What is a prompting? Freedictionary.com says:
- To move to act; spur; incite
- To give rise to; inspire
- To assist with a reminder; remind.
- To assist (an actor or reciter) by providing the next words of a forgotten passage; cue.
For the therapeutic horseback riding instructor, prompting is what we do to encourage our students to perform a skill or activity. The end goal is that the student will be able to do it without any prompts, on their own initiative. This happens by starting out with as much prompting as the student needs, and then taking away prompts until none are needed.
The following is the Hierarchy of Prompts from PATH’s Region 5 2012 Handouts page.
- Independent Prompt
- Gestural Prompt
- Indirect Verbal Prompt (hint)
- Direct Verbal Prompt (clear directive)
- Model (demonstrate)
- Minimal Physical Prompt (light physical contact)
- Partial Physical Prompt (physical contact to start off then release for the student to complete on their own)
- Full Physical Prompt (physical movement is completely molded by the teacher or sidewalker)
For example, the Hierarchy applied to turning right at a cone:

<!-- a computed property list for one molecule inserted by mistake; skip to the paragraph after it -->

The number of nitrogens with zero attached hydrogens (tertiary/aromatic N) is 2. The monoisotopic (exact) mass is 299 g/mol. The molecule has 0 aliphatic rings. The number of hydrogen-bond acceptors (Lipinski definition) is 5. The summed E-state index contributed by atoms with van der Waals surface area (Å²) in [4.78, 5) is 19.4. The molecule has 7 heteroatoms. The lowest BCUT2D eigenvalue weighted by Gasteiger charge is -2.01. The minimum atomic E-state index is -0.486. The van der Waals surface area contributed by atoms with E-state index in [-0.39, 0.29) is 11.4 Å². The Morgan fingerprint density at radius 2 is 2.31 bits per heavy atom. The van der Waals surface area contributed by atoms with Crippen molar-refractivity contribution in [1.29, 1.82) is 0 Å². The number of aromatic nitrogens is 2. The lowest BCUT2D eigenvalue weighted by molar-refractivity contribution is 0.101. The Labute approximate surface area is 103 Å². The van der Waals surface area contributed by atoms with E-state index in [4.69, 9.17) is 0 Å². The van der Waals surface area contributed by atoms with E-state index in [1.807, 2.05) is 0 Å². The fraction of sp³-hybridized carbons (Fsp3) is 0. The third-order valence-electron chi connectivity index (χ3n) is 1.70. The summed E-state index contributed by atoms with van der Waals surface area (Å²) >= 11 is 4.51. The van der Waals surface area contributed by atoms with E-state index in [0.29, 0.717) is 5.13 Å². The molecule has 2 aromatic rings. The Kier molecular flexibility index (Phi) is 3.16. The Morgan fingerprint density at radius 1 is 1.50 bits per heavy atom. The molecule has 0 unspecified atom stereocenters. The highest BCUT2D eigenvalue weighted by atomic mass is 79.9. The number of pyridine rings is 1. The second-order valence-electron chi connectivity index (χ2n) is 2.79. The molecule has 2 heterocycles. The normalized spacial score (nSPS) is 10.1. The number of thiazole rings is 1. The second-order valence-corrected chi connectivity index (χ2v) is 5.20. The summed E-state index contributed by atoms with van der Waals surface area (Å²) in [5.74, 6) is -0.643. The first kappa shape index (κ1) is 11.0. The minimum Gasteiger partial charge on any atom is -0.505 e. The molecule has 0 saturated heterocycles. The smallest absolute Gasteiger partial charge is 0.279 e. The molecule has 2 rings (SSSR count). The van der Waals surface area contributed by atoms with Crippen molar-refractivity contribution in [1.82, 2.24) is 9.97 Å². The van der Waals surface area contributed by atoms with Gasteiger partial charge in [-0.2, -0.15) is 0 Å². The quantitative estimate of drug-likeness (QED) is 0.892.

- Independent Prompt – the cone indicates where to turn right, student is given no help from instructor
- Gestural Prompt – instructor points the direction to go
- Indirect Verbal Prompt – “what should we do at the cone? show me how.”)
- Direct Verbal Prompt – “turn right at the cone by bringing your right hand to your pocket”
- Model – mimic steering your horse right with your hands, have a helper walk in front of the student imitating where to go and what to do with their hands
- Minimal Physical Prompt – have the sidewalker tap the student’s right hand
- Partial Physical Prompt – have the sidewalker start to bring the student’s hand back to their pocket, but let the student finish the action
- Full Physical Prompt – bring the student’s hand to their hip for the turn, then back to normal to release the horse
As the student practices, remember to remove prompts gradually or the student could become dependent on them.
I like to start off with less prompting and work my way up as needed, giving the student a chance to do it on their own before I help, then throwing in a praise at the end. For example: “Reverse your horses, please.” (Student does nothing). “Jan, what should you do to turn your horse around?” (Student still does nothing). “You bring your left hand back-” (Student bring hand back all the way to pocket). “-yep, all the way back to your pocket! Very nice steering.”
So in short, the order I keep in my head is:
- No prompt
- Verbally hint
- Verbally tell
- Tap body part
- Move body part for them
Note: This is not professional advice, this is a blog. I am not liable for what you do with or how you use this information. The activities explained in this blog may not be fit for every rider, riding instructor, or riding center depending on their current condition and resources. Use your best personal judgement!